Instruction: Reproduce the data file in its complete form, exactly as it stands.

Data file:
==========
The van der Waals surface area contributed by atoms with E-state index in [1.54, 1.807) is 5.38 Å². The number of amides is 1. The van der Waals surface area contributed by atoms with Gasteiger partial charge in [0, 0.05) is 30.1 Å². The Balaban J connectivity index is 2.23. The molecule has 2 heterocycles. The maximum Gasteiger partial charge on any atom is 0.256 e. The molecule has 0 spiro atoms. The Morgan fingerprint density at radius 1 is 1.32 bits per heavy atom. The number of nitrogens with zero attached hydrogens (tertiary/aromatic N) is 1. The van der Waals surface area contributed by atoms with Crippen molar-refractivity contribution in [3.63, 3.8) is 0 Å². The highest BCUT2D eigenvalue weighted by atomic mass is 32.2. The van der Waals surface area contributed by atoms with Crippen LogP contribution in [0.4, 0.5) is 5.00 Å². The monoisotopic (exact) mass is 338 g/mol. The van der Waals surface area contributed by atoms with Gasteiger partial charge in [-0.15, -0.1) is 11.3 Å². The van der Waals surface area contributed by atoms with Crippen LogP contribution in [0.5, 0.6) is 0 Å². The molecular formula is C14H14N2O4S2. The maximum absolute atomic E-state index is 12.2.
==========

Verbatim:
The van der Waals surface area contributed by atoms with E-state index in [1.54, 1.807) is 5.38 Å². The number of amides is 1. The van der Waals surface area contributed by atoms with Gasteiger partial charge in [0, 0.05) is 30.1 Å². The Balaban J connectivity index is 2.23. The molecule has 2 heterocycles. The maximum Gasteiger partial charge on any atom is 0.256 e. The molecule has 0 spiro atoms. The Morgan fingerprint density at radius 1 is 1.32 bits per heavy atom. The number of nitrogens with zero attached hydrogens (tertiary/aromatic N) is 1. The van der Waals surface area contributed by atoms with Crippen molar-refractivity contribution in [3.63, 3.8) is 0 Å². The highest BCUT2D eigenvalue weighted by atomic mass is 32.2. The van der Waals surface area contributed by atoms with Crippen LogP contribution in [0.4, 0.5) is 5.00 Å². The monoisotopic (exact) mass is 338 g/mol. The van der Waals surface area contributed by atoms with Gasteiger partial charge in [-0.15, -0.1) is 11.3 Å². The van der Waals surface area contributed by atoms with Crippen LogP contribution in [0.5, 0.6) is 0 Å². The molecular formula is C14H14N2O4S2. The maximum absolute atomic E-state index is 12.2.